- For the incentives to pass muster, the program must be reasonably designed. That is the program must have a reasonable chance of improving the health of, or preventing disease in, participating employees and must not be overly burdensome, a subterfuge for violating the ADA or other laws prohibiting employment discrimination, or highly suspect in the method chosen to promote health or prevent disease. Program consisting of a measurement, test, screening, or collection of health-related information without providing results, follow-up information, or advice designed to improve the health of participating employees would not be reasonably designed to promote health or prevent disease, unless the collected information actually is used to design a program addressing at least a subset of conditions identified.
- The EEOC specifically rejected the suggestion that merely offering employees the choice whether or not to participate would render a program’s participation voluntary. The 30% maximum of the total cost of self only coverage/silver plan for insurance exchange does not without more render a wellness program coercive.
- When an employer denies access to a health plan because the employee does not answer disability related inquiries or undergo medical examinations, that is discrimination against the employee in violation of the ADA as it requires employees to answer questions or undergo medical examination that are not job-related and consistent with business necessity and therefore, cannot be considered voluntary.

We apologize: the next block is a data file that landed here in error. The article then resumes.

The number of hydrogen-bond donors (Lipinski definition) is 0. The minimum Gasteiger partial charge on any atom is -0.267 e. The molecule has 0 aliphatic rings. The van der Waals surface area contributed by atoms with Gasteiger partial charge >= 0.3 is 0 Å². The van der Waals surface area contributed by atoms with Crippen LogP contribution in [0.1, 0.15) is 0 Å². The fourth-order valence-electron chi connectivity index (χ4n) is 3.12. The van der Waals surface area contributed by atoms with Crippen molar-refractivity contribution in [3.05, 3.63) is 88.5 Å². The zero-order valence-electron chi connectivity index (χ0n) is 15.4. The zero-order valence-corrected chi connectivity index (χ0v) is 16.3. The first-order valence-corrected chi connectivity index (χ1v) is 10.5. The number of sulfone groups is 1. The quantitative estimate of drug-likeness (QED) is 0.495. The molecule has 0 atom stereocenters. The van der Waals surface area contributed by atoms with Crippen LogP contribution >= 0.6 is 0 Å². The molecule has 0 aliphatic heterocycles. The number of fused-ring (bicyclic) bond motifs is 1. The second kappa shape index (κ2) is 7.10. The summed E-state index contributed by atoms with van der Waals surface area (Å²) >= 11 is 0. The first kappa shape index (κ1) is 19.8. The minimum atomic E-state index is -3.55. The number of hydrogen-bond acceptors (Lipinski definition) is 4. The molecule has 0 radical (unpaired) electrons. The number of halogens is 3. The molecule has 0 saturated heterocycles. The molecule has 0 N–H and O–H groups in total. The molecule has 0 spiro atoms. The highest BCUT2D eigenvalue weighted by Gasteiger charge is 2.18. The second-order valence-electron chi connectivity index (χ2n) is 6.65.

- An employer may not retaliate against, interfere with, coerce, intimidate, or threaten employees by coercing an employee to participate in an employee health program or by threatening to discipline an employee who does not participate.
- The notice requirement applies to all wellness programs that ask employees to respond to disability related inquiries and/or undergo medical examinations. That notice must be in a language reasonably likely to be understood by the employee from whom medical information is being obtained. It also must clearly explain what medical information will be obtained, how the medical information will be used, who will receive the medical information, the restrictions on the disclosure, and the method the covered entity uses to prevent improper disclosure of medical information.
- A similar set of rules was published by the EEOC at the same time with respect to the extent to which employers may offer incentive for spouses and other family members to provide health-related information as part of a wellness program without violating Genetic Information Nondiscrimination Act.
- The final rule retains a distinction in consequences between smoking cessation program that require employees to be tested for nicotine use and programs that merely ask employees whether they smoke. While whether someone smokes is not information about a disability, the ADA’s provision limiting disability-related inquiries and medical examinations apply to all applicants and employees regardless of whether they have a disability. Further, it is the EEOC view that whatever benefit smoking cessation programs that are a part of wellness program may have, the EEOC cannot discern any reason for treating medical examination to detect the use of nicotine differently from any other medical examinations when the ADA makes no such distinctions.